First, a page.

Considerations for Implementation of an Ankle-Foot Orthosis to Improve Mobility in Peripheral Artery Disease

Ayisha Z. Bashir, Danae Dinkel, Ganesh M. Bapat, Holly Despiegelaere, Mahdi Hassan, Jason M. Johanning, Iraklis I. Pipinos, Sara A Myers

Research output: Contribution to journalArticlepeer-review

5 Scopus citations


Objective: To explore the perceptions of wearing an ankle-foot orthosis (AFO) in patients with peripheral artery disease (PAD) who did and did not adopt the AFO intervention. This follows a clinical trial of the effectiveness of an AFO in improving walking distances for patients with PAD-related claudication. Design: A randomized crossover trial of standard of care and an AFO for 3 months. Semistructured interviews were conducted 1.5 months into the AFO intervention to understand acceptability, demand, implementation, and practicality. Data were analyzed using a summative content analysis approach. Setting: Vascular surgery clinic and biomechanics research laboratory. Participants: Patients (N=15; male, 100%; age, 71.9±.6.7y; body mass index [calculated as weight in kilograms divided by height in meters squared], 29.0±.5.5; ankle brachial index: AFO intervention withdrawal, 0.543; AFO intervention completion, 0.740) with claudication completed the study, and 6 withdrew prior to intervention completion. Interventions: A certified orthotist fit participants with an AFO that was worn for 3 months. Main Outcome Measures: Qualitative analysis of the semistructured interviews. Results: Key differences were reported between AFO intervention completion and AFO intervention withdrawal. Six of 14 of AFO intervention completion participants described their initial reactions to the AFO as negative vs 3 of 6 AFO intervention withdrawal participants. Only 5 of 15 AFO intervention completion participants reported minimal use of the AFO compared with 5 of 6 AFO intervention withdrawal participants. The AFO intervention withdrawal group reported higher levels of physical discomfort with the use of the AFO (4/6 vs 7/15) and preexisting health issues becoming a barrier to the use of the AFO (3/6 vs 5/15). Positive aspects reported included ease in standing and walking for AFO intervention withdrawal (4/6) and AFO intervention completion groups (13/15) as well as walking straighter and longer with less pain for AFO intervention withdrawal (3/6) and AFO intervention completion groups (9/15). Conclusions: Patients withdrawing prior to completion of AFO intervention tended to have more negative perceptions, more comorbidities, and more physical discomfort than those completing the intervention. Both groups reported positive aspects of the AFO. Implementation studies are needed to address barriers to AFO adoption.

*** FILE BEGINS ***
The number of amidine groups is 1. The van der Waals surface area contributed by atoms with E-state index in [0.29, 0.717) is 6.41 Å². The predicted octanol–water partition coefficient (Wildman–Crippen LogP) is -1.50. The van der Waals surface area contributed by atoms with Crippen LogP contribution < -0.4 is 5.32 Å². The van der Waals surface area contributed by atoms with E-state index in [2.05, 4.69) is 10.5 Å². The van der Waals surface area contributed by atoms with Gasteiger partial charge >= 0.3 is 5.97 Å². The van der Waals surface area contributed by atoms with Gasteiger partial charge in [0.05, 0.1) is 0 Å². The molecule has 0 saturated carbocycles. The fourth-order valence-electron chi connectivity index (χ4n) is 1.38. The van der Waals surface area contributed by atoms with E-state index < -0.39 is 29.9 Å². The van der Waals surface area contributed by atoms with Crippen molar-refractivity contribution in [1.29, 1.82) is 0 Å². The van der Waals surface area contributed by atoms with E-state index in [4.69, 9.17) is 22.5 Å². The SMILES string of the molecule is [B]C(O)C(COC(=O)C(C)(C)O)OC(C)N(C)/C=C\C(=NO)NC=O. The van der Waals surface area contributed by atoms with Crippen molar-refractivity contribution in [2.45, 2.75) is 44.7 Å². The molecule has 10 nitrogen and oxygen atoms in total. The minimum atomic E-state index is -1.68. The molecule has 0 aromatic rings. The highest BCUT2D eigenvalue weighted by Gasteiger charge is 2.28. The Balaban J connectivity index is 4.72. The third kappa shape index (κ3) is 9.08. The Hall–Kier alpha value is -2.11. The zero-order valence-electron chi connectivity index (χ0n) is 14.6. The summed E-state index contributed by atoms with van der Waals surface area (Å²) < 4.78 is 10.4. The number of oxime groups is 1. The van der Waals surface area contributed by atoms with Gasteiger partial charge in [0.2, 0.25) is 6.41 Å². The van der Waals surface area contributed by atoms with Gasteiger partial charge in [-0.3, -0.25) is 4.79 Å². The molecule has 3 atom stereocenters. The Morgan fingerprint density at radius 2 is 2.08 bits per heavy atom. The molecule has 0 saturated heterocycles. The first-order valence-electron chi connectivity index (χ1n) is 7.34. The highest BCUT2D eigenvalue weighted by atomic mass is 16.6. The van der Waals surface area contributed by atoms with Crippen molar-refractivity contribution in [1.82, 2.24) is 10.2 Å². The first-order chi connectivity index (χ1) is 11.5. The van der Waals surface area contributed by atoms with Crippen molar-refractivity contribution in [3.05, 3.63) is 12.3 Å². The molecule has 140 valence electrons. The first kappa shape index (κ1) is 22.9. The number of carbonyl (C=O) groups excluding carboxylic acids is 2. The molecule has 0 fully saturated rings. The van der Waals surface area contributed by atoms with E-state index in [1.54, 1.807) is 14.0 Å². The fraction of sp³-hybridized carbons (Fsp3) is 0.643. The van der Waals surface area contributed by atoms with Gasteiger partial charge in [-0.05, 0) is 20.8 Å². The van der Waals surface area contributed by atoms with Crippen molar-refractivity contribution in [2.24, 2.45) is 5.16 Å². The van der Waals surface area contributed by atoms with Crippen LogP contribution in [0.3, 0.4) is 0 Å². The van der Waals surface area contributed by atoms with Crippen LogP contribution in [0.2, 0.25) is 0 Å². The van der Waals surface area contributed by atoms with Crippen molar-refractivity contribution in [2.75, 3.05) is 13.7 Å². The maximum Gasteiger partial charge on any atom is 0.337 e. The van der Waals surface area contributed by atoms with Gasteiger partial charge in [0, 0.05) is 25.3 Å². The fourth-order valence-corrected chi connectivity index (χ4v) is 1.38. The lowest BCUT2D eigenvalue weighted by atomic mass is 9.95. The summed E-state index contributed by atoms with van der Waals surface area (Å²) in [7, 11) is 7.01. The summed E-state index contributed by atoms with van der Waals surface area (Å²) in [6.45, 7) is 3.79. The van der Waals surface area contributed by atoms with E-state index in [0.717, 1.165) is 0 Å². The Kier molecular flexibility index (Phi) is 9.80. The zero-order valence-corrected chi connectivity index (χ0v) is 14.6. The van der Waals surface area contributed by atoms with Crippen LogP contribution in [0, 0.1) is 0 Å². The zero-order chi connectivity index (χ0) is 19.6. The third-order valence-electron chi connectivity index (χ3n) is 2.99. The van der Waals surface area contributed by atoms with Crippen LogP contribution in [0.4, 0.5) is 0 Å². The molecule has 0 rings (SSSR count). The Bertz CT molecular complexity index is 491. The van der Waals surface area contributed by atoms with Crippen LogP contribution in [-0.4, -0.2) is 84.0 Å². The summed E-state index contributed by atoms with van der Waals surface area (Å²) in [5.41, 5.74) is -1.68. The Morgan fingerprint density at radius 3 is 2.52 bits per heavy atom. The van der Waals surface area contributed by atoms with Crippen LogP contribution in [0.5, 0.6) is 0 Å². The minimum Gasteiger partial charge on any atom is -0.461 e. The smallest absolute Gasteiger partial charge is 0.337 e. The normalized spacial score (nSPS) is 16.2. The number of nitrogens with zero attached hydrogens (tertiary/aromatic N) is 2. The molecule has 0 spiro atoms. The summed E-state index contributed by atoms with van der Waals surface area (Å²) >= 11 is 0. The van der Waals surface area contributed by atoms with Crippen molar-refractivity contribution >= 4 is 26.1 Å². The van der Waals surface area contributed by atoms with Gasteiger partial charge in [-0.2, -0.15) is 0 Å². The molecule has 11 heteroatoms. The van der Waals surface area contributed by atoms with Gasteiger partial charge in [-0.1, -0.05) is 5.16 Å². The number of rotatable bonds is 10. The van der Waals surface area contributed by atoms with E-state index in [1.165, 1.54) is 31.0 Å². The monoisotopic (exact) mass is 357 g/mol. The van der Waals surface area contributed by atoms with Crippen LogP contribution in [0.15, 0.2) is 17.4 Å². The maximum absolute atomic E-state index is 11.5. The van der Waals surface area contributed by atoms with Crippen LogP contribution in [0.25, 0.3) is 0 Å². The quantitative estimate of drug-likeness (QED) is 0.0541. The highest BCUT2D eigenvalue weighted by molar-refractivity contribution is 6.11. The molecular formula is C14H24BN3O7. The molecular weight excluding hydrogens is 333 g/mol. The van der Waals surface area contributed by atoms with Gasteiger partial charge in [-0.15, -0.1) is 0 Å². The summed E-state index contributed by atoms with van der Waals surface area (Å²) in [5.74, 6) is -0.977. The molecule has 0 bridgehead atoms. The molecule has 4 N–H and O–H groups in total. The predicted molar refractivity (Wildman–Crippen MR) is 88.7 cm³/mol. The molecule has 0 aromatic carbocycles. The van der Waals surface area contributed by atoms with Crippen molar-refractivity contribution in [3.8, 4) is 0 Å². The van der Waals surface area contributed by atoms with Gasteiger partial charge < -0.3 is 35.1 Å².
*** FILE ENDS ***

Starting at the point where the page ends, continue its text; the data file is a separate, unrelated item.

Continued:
Original languageEnglish (US)
Article number100092
JournalArchives of Rehabilitation Research and Clinical Translation
Issue number1
StatePublished - Mar 2021


  • Foot orthosis
  • Patient reported outcome measures
  • Peripheral arterial disease
  • Quality of life
  • Rehabilitation

ASJC Scopus subject areas

  • Rehabilitation
  • Physical Therapy, Sports Therapy and Rehabilitation


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